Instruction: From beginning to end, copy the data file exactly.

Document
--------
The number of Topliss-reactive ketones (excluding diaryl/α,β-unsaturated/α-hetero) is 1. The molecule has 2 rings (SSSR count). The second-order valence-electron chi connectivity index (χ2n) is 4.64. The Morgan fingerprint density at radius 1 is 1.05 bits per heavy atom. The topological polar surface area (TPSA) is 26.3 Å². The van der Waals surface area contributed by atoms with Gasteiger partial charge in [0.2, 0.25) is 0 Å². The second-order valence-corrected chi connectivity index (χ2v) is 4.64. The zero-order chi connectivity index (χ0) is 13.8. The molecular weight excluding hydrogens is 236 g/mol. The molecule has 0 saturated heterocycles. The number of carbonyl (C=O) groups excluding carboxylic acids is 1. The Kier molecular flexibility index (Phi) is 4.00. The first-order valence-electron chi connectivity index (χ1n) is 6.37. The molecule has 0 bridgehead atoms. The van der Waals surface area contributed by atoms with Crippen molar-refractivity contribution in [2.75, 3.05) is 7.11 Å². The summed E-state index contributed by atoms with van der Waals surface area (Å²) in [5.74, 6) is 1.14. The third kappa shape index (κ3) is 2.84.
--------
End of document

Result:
The number of Topliss-reactive ketones (excluding diaryl/α,β-unsaturated/α-hetero) is 1. The molecule has 2 rings (SSSR count). The second-order valence-electron chi connectivity index (χ2n) is 4.64. The Morgan fingerprint density at radius 1 is 1.05 bits per heavy atom. The topological polar surface area (TPSA) is 26.3 Å². The van der Waals surface area contributed by atoms with Gasteiger partial charge in [0.2, 0.25) is 0 Å². The second-order valence-corrected chi connectivity index (χ2v) is 4.64. The zero-order chi connectivity index (χ0) is 13.8. The molecular weight excluding hydrogens is 236 g/mol. The molecule has 0 saturated heterocycles. The number of carbonyl (C=O) groups excluding carboxylic acids is 1. The Kier molecular flexibility index (Phi) is 4.00. The first-order valence-electron chi connectivity index (χ1n) is 6.37. The molecule has 0 bridgehead atoms. The van der Waals surface area contributed by atoms with Crippen molar-refractivity contribution in [2.75, 3.05) is 7.11 Å². The summed E-state index contributed by atoms with van der Waals surface area (Å²) in [5.74, 6) is 1.14. The third kappa shape index (κ3) is 2.84.